We might ask if my above prison theodicy relates to Caputo’s antiex nihilo reading of Genesis. For it relies on defining itself with a contrastive ground: a preexistent somethingchaos, to which God merely “responds.” Does Caputo here conflate the unthinkability of gratuitous creatio-ex-nihilo with malignant sovereignty? Robinette indeed argues Captuo’s weak theology ironically reduces God to a competitive relation, in which God and cosmos are “two.” Robinette agrees with Caputo in the need to avoid notions of G-d as “the first being” (64) who is “out there” at the top of a chain of being (16). But, ironically, Caputo’s anti-ex-nihilo turns out to bear a lot in common with the theodicies that know-too-much: they invite the graven image of G-d as (now-thinkably) competitive with the cosmos in interventionist terms (162).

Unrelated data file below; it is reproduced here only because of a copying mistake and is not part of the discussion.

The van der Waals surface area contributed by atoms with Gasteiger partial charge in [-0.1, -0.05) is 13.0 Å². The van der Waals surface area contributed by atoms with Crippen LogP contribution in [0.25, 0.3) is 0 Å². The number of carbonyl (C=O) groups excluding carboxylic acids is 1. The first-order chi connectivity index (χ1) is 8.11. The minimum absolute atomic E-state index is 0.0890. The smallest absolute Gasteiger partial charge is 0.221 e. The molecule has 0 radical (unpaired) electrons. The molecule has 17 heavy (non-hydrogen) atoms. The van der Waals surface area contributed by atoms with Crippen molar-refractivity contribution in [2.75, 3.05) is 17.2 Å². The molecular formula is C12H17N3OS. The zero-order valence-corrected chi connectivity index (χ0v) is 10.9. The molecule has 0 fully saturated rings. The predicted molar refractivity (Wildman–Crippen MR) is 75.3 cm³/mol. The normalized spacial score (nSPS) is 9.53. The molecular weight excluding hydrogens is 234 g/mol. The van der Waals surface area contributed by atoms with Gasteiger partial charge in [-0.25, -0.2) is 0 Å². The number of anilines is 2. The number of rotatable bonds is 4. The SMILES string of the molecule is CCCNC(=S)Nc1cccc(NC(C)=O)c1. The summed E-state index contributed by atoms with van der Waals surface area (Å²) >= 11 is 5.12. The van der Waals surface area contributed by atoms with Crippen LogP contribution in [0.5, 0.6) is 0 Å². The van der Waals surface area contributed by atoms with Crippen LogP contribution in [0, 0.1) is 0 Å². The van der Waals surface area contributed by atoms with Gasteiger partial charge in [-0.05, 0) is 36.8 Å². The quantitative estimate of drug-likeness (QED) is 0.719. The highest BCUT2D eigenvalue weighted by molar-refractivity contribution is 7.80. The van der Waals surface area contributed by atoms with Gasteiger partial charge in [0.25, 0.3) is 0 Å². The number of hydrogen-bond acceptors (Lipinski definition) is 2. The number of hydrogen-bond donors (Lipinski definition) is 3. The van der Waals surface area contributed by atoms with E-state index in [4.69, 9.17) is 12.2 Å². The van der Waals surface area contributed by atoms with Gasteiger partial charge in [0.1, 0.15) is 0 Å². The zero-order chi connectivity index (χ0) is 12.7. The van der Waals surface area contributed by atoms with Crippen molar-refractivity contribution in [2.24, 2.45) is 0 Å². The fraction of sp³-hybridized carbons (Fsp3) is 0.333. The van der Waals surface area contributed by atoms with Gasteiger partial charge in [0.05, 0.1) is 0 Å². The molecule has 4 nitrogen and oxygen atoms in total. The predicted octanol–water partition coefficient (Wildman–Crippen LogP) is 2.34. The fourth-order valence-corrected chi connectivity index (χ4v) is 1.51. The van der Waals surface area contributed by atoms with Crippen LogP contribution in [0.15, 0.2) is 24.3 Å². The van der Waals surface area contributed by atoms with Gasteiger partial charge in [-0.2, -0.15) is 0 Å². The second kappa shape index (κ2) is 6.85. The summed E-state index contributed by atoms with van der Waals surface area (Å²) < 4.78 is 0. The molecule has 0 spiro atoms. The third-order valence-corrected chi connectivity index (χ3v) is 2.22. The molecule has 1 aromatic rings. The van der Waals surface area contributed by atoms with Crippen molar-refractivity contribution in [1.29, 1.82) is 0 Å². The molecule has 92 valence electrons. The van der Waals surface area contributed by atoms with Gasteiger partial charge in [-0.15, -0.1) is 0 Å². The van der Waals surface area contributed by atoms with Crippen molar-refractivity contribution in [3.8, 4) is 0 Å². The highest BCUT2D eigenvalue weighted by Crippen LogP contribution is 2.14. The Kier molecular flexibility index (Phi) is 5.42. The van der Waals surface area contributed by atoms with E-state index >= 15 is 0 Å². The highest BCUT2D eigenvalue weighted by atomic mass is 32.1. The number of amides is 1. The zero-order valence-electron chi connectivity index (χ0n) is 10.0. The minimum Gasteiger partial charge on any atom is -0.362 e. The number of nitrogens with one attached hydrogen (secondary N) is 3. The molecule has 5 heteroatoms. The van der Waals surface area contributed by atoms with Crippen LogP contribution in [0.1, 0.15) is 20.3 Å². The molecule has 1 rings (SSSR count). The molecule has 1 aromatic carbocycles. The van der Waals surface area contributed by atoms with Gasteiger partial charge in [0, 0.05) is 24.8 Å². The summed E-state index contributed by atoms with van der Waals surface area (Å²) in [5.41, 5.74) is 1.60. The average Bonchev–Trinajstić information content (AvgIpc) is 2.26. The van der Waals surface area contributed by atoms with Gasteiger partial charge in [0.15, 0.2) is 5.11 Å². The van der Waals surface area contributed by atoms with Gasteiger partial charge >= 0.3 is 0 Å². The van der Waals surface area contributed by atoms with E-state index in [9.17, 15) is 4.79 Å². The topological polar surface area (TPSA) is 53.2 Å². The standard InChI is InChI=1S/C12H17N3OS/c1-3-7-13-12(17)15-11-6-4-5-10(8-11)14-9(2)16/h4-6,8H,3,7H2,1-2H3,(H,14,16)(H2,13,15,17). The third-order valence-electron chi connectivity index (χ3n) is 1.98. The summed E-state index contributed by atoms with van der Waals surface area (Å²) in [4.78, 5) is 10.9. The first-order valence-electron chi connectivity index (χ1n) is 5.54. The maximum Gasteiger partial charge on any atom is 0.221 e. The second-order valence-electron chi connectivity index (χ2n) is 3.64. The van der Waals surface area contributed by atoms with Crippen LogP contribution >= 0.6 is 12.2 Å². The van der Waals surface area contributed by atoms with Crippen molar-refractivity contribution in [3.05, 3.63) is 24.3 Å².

Instead of rejecting ex nihilo to draw up a theodicy-free weak narrative, as Caputo does, Robinette turns to both Christ’s kenotic love ex nihilo and its associated creatio ex nihilo. Together these teach us to let go of our need to know God through a concept (49) and celebrate, in the Incarnation—per Rahner and Bulgakov et al—the relation between God and cosmos as unthinkable: God and creation are not one (creatio ex deo, per the monists), nor can we say they are two. (Simone Weil, in Waiting for God, regards the “cosmos plus God as less than God.” That is, for her, creation means God in Her fullness is kenotically “removed” of some perfect eternal fullness. Perhaps God still retains Her eternal perfection, in Herself, somehow simultaneous with the “temporal” kenosis that allows the cosmos. Whether this too strongly distinguishes the immanent Trinity from the economic Trinity, Robinette’s Nothing differs: “God does not withdraw to create” [77].)